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Review: The Giver

Many people believe that if the film version of a novel contains all the original characters and plot points, it’s a good adaptation. Last year’s The Great Gatsby showed us that this was completely untrue, as it captured F. Scott Fitzgerald’s story, but lost the entire heart of the novel. The latest book-to-movie adaptation to hit the big screen is Phillip Noyce’s The Giver, based on the award-winning young adult novel by Lois Lowry. Like Baz Luhrmann’s Gatsby, Noyce misses the mark when it comes to his adaptation of Lowry’s beloved book.

In the film, Jonas (Brenton Thwaites) lives in a world – sometime in the future – where love, pain, war, and colour do not exist. In the bordered group of Aryan communities, each citizen’s life is controlled by the always-watching (and listening) Council of Elders. They tell you what job you will do, who your companion will be, and even select the children you will live with. The entire community is under the control of the Council, but since they know no different, they accept it. When Jonas turns twelve, the Chief Elder (played by a stoic Meryl Streep) assigns him to be the new “Receiver of Memory”. For his training, Jonas spends his days with the previous receiver (Jeff Bridges), as he transmits the memories – which are mostly made up of scenes from Baraka and Samsara – of the world before “The Ruin”. With new insight into the world, Jonas stops taking his daily injections, which prevent members of the community from getting aroused, and begins to see his world in an entirely different way.

One of the biggest problems with the film is that Noyce doesn’t seem to know whom he’s making the film for. At times the film dances around more adult-themes, like Jonas’ sexual attraction to his friend Fiona (Odeya Rush). Later, the film will show some pretty awful stuff being done to newborn babies. So people can’t hear about Jonas’ dirty dreams but they can watch a defenseless child being abused? There’s a reason why Lowry’s novel was banned from as many schools as it was made compulsory reading; it pushed boundaries. For the most part, the film plays it safe, losing much of what made the novel so great.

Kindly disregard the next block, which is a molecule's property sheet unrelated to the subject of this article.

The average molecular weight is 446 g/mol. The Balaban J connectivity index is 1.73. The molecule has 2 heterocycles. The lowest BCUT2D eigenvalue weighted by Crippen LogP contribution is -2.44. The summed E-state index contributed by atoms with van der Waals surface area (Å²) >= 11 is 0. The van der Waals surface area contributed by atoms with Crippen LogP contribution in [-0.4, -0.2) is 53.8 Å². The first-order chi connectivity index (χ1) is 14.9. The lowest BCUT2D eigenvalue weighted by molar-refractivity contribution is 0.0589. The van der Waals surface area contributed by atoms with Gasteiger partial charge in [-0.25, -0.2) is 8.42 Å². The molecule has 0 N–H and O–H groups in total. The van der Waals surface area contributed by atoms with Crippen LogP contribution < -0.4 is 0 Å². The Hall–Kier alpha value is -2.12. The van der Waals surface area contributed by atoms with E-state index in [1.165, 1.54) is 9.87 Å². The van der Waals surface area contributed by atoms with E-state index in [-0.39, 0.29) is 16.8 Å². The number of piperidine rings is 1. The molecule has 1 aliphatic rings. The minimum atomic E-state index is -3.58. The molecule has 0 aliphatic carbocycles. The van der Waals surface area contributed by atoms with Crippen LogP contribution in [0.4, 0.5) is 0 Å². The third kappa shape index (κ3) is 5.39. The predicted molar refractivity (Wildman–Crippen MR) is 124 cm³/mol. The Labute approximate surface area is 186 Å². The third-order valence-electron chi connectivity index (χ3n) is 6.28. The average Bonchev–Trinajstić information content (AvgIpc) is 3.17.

Another standout issue with the film is it’s young actors. Jonas is supposed to be twelve, so why is he being played by the twenty-five-year-old Brenton Thwaits? Jonas wasn’t a very complex character to begin with, but Thwaits’ ability to show only three different facial expressions doesn’t help. Don’t worry though; you won’t be thinking of Thwait’s acting skills once Odeya Rush shows up on screen. The people on the community are supposed to be a little light when it comes to showing emotion, but they’re not supposed to act like the walking dead. Each line of dialogue spoken by Rush feels so lifeless that it’s almost painful.

Bridges is passable as The Giver, but he’s not covering any new ground. Bridges basically took his character from Crazy Heart and gave him Rooster Cogburn’s voice from True Grit. Meryl Streep can play roles like the Chief Elder in her sleep. The role was a lot smaller in the novel, so it’s nice to see Streep given something to do.

One thing that does work quite well, is the entire look and feel of film’s universe. The black-and-white photography is beautiful, looking especially great when hints of colour begin to come through. Production designer Ed Verreaux has nailed the look the futuristic Communities and Diana Cilliers’ costumes look great.

While the script by Michael Mitnick and Robert Weide loses the magic of the novel, it does improve on the original ending. Lowry’s book shows everything from Jonas’ point-of-view. For the film’s final act, Mitnick and Weide show how Jonas’ action have affected the other characters, which helps break-up the novel’s dragging ending.

It’s been just over two decades since Lois Lowry published her hit novel, and now it’s become clear why it’s taken so long for the book to be adapted into a film. If you’re going to gloss over the themes of the source material, why even bother adapting it at all? You’re really in trouble if Meryl Streep can’t even save your film. Noyce nails the  few action sequences in The Giver, but that’s about it.

[star v=25]

Matt Hoffman

Matthew Hoffman is a Toronto-based cinephile who especially enjoys French films and actresses over the age of 50; including but not limited to: Isabelle Huppert, Meryl Streep, and Jacki Weaver.